Black Prison Gulag and the Police State
by Glen Ford / March 6th, 2008
The United States has passed an historic and symbolic watershed in its unrelenting, two generations-long quest to incarcerate as many Blacks as humanly possible. As of January 1, more than one of every 100 adults is behind bars, about half of them Black. That’s not counting Afro-Latinos and other Hispanics. The U.S. is the unchallenged leader in mass incarceration, with the largest Gulag on the planet, based on raw numbers of inmates – 2,319,258 in federal and state prisons and local jails – and per capita incarceration: 750 inmates for every 100,000 people. Russia, which led the world back in Soviet times, is number two, with 628 inmates per 100,000. The Black and brown U.S. prisoner population, alone, roughly equals that of China’s – a nation with four times the population of the U.S.
Russia’s imprisonment practices grew out of the Tsarist Siberian and later, Stalinist model. America’s model is directly derived from slavery – the virtual imprisonment of an entire people. From the post-Emancipation “Black Codes” through the 1960s, Blacks have always been locked up in vastly disproportionate numbers. Still, white inmates were in the majority until at least 1964. Then, beginning in the early 70s, the prison population exploded, multiplying seven times. By 1996, African Americans comprised 53 percent of all persons admitted to state and federal prisons. One out of nine Black males between the ages of 20 and 34 now resides behind bars, compared to just one of every 30 whites.
The debate over U.S. prison growth and wildly disparate Black incarceration – to the extent there is a debate – usually centers on draconian and racially-engineered drug sentences. That’s descriptive of one modality of prison growth, addressing the “how” of the problem, but doesn’t address the “why” of it, the political intentions of massive imprisonment of African Americans.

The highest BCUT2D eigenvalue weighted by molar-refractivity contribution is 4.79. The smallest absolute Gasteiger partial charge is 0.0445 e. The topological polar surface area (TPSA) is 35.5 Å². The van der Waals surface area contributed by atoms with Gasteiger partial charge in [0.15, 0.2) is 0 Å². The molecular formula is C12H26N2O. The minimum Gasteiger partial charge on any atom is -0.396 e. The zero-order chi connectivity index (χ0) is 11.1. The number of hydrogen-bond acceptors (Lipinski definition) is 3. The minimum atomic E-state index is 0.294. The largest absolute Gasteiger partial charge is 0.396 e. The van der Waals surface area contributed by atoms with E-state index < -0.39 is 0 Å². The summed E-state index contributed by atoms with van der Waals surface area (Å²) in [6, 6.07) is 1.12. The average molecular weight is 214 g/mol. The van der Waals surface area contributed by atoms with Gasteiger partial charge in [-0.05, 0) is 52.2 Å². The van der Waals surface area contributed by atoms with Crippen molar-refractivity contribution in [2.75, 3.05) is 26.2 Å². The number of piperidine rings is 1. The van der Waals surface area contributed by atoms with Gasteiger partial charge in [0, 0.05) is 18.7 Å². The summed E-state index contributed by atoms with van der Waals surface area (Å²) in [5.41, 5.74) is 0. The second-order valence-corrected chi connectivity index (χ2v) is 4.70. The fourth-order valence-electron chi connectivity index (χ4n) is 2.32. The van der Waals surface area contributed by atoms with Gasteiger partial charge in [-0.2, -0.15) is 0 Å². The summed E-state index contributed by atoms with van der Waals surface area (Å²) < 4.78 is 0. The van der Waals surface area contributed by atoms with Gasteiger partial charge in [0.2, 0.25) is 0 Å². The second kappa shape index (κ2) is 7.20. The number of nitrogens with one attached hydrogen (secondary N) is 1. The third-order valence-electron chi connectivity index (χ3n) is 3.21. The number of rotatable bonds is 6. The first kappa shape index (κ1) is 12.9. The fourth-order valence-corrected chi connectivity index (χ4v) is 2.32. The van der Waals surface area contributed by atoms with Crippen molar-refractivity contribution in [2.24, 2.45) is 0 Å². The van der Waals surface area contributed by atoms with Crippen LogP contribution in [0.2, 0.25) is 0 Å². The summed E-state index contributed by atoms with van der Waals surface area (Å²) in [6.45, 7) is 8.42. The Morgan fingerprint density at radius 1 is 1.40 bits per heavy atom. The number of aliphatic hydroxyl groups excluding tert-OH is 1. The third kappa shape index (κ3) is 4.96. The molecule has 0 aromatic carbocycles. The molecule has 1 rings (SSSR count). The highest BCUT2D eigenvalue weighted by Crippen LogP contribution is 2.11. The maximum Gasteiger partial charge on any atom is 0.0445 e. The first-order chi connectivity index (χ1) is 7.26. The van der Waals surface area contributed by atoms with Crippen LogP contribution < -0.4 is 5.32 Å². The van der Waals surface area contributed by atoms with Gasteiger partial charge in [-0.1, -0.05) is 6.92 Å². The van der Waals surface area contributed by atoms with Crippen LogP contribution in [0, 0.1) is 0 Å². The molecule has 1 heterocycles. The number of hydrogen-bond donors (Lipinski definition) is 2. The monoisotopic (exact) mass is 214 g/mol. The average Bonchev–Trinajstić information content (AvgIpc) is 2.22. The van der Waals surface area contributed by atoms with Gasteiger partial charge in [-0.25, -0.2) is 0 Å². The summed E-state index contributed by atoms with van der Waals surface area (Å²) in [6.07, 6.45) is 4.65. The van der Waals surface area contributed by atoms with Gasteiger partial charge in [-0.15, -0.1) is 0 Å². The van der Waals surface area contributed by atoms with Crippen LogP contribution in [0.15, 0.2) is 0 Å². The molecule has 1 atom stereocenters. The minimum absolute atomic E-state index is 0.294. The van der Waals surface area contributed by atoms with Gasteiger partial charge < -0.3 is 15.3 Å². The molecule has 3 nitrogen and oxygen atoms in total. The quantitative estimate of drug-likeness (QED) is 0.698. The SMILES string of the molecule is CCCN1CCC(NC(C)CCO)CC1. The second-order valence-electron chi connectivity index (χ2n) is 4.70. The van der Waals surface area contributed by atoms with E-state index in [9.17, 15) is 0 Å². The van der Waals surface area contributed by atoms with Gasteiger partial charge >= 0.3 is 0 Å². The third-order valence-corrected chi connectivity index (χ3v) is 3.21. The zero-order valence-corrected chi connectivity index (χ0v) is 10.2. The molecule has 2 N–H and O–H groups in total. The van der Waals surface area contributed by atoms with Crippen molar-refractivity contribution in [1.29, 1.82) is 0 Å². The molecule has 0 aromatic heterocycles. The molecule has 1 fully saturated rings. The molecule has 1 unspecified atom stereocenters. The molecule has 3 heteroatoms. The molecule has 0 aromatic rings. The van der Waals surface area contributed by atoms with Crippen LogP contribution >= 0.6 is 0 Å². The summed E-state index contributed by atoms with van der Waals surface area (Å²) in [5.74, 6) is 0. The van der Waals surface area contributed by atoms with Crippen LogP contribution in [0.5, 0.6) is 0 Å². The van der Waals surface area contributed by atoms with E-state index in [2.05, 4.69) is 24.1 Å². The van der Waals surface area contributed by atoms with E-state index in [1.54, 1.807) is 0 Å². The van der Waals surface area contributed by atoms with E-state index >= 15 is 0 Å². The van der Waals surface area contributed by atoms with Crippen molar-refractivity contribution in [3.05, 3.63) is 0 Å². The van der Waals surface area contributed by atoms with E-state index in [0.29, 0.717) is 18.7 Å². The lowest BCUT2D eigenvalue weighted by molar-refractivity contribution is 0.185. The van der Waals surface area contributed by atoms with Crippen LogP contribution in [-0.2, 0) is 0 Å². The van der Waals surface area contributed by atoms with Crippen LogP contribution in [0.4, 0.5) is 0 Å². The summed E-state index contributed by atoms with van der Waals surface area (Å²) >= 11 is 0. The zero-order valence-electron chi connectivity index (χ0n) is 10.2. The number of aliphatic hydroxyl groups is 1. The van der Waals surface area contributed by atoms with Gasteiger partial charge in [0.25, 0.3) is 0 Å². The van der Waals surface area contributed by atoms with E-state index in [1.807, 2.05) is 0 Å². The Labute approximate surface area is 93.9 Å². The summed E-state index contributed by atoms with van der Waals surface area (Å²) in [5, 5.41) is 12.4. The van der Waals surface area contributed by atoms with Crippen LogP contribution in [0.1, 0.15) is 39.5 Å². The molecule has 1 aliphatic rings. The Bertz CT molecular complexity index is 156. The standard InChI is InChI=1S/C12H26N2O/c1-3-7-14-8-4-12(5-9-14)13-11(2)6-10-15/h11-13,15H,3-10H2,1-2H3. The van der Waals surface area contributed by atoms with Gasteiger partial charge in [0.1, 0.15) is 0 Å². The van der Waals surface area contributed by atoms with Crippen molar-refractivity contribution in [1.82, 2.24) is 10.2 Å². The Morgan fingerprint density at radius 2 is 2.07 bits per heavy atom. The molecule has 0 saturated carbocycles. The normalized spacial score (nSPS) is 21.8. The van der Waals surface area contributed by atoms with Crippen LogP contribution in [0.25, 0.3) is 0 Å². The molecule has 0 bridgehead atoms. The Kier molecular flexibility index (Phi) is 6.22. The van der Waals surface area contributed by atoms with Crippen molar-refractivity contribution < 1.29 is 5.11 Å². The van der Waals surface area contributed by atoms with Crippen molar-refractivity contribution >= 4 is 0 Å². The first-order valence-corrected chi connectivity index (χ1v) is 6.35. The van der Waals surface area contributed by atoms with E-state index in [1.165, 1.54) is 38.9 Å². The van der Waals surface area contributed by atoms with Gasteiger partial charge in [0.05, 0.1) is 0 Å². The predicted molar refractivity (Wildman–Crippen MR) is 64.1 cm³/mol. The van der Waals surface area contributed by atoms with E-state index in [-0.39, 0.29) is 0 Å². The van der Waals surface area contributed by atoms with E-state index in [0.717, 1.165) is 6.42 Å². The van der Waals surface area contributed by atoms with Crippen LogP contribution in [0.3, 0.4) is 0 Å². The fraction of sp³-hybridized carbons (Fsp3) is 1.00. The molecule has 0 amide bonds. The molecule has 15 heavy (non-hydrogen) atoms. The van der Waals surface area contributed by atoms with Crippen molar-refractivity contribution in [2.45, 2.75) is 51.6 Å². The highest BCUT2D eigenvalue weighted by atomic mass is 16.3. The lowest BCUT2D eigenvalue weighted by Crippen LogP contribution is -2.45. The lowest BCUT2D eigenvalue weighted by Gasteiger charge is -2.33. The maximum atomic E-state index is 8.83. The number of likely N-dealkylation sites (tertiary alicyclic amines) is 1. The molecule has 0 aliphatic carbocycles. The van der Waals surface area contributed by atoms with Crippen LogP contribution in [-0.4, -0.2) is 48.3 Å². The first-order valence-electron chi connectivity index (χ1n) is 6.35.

Countless studies have shown beyond statistical doubt that the U.S. “justice” system is stacked against African Americans at every stage of the process: hyper-surveillance of Black neighborhoods, leading to disproportionate arrests, a nationwide pattern of prosecutorial fervor to charge Blacks with more serious crimes than white defendants, harsher sentences once convicted, and far fewer opportunities for Blacks to avoid hard time through “diversion” programs that are skewed to allowing far more whites to escape long term stints in prison. Once again, these factors explain how Blacks have become majorities in prison, even in states and localities with relatively small Black populations, but do not address why Black mass incarceration began to accelerate at breakneck speed in the early 70s, and continues no matter whether crime is up or down.
“Mass Black incarceration,” I wrote in February, 2007,” is America’s answer to the Black Freedom Movement of the Sixties and early Seventies.” Just as the “Black Codes” were the white South’s response to Emancipation, and as massive incarceration of Black “loiterers” to prison plantations and chain gangs followed the crushing of Reconstruction, whites got revenge against the Black Freedom Movement of the Sixties by throwing as many as possible African Americans in prison. This “nigger-caging” response was near-uniform across the country – North, South, East and West. It is the Mother of All White Backlashes – no, the Grandmother, showing no signs of diminishing in racist fury after more than 30 years.
“Reform” measures are surely needed, such as elimination of mandatory sentencing, broader application of prison “diversion” programs, abolition of racist crack cocaine super-sentences, a requirement that “racial impact” studies be instituted at all prisons and jails, repeal of state laws depriving convicted felons of the right to vote, and many other proposals. However, if mass Black incarceration, the “engine” of prison growth, is not understood as an ongoing, institutionalized crime whose purpose is wholly racial, the discussion will be limited to reformers who attempt to tinker around the edges of the historical catastrophe and Black clergy who think they can preach successive Black generations out of going to prison.
Read all of it here.